How do we read text differently with our bodies? In these workshops we will become sacred artists, modeling active, artistic, and just plain fun methods of studying Bible through circus arts. These workshops begin with “traditional” study of a sacred text or a Jewish concept. We will then use the circus arts to process that text. For example we may engage in building human pyramids and in partner acrobatics to embody the relationships between characters in that text. I have, however, taught text through the vehicle of many circus arts, such as juggling, trapeze, tightwire, and more.

Open to all ages, abilities, and fitness levels (I really mean it!!)

The Jewish way has always been to find personal meaning in texts that are handed down from generation to generation. This has been an exclusively cognitive practice and has been for millenia. This method is a response to that mode of study, while maintaining and furthering the intellectual heritage of which we are recipients. The word for Jewish religious institutions of deep study is Yeshiva: the gerund of the verb “to sit” -- sitting. A gerund looks like a verb, but acts as a noun. Seeing this false verb in the noun form emphasizes the very literal immobility of traditional forms of study. . This project opens the opportunity for those who perhaps do not find meaning in the Yeshivah (sitting [noun]) at a Yeshivah (place of religious study [noun]) to return to old modes of meaning-making to find new meaning in ancient and modern texts alike. For those who do love “Yeshiva,” these workshops provide a new tool for understanding texts.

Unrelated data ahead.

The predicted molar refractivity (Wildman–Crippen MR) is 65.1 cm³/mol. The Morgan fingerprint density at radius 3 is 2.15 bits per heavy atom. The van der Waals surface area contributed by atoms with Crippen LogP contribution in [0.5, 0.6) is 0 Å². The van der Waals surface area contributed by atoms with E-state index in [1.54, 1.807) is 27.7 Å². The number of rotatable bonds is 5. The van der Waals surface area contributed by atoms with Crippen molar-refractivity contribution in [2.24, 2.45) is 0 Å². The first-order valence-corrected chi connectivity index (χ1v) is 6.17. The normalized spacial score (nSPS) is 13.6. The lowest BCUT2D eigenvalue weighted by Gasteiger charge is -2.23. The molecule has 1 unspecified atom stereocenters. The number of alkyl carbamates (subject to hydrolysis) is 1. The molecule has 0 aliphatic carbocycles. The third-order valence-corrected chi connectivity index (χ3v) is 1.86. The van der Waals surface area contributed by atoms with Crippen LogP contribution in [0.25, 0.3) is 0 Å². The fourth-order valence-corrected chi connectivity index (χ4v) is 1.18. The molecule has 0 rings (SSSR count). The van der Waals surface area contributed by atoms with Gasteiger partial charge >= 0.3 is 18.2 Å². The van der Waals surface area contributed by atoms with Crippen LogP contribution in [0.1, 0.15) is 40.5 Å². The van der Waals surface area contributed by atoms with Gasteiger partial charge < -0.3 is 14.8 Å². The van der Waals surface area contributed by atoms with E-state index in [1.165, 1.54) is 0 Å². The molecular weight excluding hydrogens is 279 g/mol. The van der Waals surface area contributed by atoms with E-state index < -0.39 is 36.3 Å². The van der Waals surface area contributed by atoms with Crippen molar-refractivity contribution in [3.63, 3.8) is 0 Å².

Options available for workshops to be taught with scholars of text.

For more information contact me here

Photos from Limmud, The Hillel Global Assembly Conference, and a Graduate course taught at the Academy for Jewish Religion
Psst, That man in the red sweater is in his late 70s, You can do this too!